4
| Comedy |

The "Movie Trailer Guy" Is Long Gone, but Pablo Francisco and His Impression Lives On

^
Keep Dallas Observer Free
I Support
  • Local
  • Community
  • Journalism
  • logo

Support the independent voice of Dallas and help keep the future of Dallas Observer free.

Comedian Pablo Francisco is somewhere in Virginia Beach, en route to another round of publicity interviews, and his cell phone is stuck under his seat. He and his driver can hear it ringing but decide to retrieve it after they arrive at their destination. Except that plan won't work. He's supposed to be doing an interview right now. With me. It takes one writer, one publicist, one driver and about five phone calls to coordinate a mid-trip pull over to the side of road to free the trapped cell and get Francisco on the phone. But hey, it's hard to keep your schedule straight when you perform all over the world.

Francisco -- most famous for his impression of Don LaFontaine, the late movie-trailer voiceover master -- just wrapped up a mega tour in Sweden, and he's played everywhere from Australia to South Africa to Amsterdam.

"The Internet is a great tool to reach people out there in Scandinavia and those places," he says. "They do have television, some have cable, some have satellite, but a lot of people don't. And they all go to YouTube after 10 o'clock at night and watch a little Oprah and they watch Dr. Phil, and comedians are going up there now. ... It's basically breaking through to a new demographic. You can be a star even if you're not a star."

Australia is one of Francisco's favorite places. "It's just a vibe to the [place], and the way the people talk is hilarious," he says. "They're so opposite. Everyone knows each other. So you see two people having a bar fight, and they get their friends to back them up, it's not gonna work."

This year, he's back in the U.S., where we have something no other country does: Jimmy Fallon. Francisco and Fallon go way back, to acting class days, and Francisco loves to visit Fallon's late night show.

"I'll try my material on him, and he makes it better," Francisco says. "We both went our different routes after acting class, but he remembered me, and we started where we left off." While Fallon went the SNL and talk show route, Francisco worked his way up the ranks of stand-up.

Francisco's highly successful strategy -- pop culture meets impressions meets observational stand up -- is an art he's still expanding. His latest challenge? Mark Wahlberg.

"He's in every movie," the comedian says. "He's the new Ironman." He's also testing out Vin Diesel. "I'm trying to work on Vin Diesel, watching Riddick. Vin Diesel is hard. I think he has a voice box or something down there." Justin Bieber might be in his future, but Francisco is quick to note he "can't get arrested right now."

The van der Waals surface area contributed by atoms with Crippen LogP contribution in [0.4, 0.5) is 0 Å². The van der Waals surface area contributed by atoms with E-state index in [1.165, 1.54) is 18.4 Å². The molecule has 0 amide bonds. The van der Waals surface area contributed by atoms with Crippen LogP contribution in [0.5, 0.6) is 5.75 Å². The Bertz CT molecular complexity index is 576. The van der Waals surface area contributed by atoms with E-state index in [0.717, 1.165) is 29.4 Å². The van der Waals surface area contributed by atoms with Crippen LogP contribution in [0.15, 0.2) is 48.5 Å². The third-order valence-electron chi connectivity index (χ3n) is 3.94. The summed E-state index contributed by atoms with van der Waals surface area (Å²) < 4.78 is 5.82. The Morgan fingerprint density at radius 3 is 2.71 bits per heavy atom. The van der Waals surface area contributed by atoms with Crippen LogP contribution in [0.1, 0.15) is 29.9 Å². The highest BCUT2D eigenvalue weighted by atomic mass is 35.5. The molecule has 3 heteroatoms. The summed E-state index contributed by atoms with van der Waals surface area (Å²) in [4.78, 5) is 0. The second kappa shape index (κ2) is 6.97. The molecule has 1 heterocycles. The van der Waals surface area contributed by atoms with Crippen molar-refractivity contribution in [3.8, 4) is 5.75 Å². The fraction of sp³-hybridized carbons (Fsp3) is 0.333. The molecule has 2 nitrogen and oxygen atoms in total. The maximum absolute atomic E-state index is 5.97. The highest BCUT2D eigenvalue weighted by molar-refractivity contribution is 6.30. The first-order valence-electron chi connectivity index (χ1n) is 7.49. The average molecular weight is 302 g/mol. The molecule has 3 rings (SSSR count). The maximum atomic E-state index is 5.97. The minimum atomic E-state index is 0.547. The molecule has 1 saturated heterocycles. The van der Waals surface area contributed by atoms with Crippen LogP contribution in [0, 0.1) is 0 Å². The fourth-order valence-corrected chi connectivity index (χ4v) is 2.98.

Good thinking.

Francisco will be at the Addison Improv this Thursday through Sunday. Tickets are available online. 21 and up.

Keep the Dallas Observer Free... Since we started the Dallas Observer, it has been defined as the free, independent voice of Dallas, and we would like to keep it that way. Offering our readers free access to incisive coverage of local news, food and culture. Producing stories on everything from political scandals to the hottest new bands, with gutsy reporting, stylish writing, and staffers who've won everything from the Society of Professional Journalists' Sigma Delta Chi feature-writing award to the Casey Medal for Meritorious Journalism. But with local journalism's existence under siege and advertising revenue setbacks having a larger impact, it is important now more than ever for us to rally support behind funding our local journalism. You can help by participating in our "I Support" membership program, allowing us to keep covering Dallas with no paywalls.

We use cookies to collect and analyze information on site performance and usage, and to enhance and customize content and advertisements. By clicking 'X' or continuing to use the site, you agree to allow cookies to be placed. To find out more, visit our cookies policy and our privacy policy.

 

Join the Observer community and help support independent local journalism in Dallas.

 

Join the Observer community and help support independent local journalism in Dallas.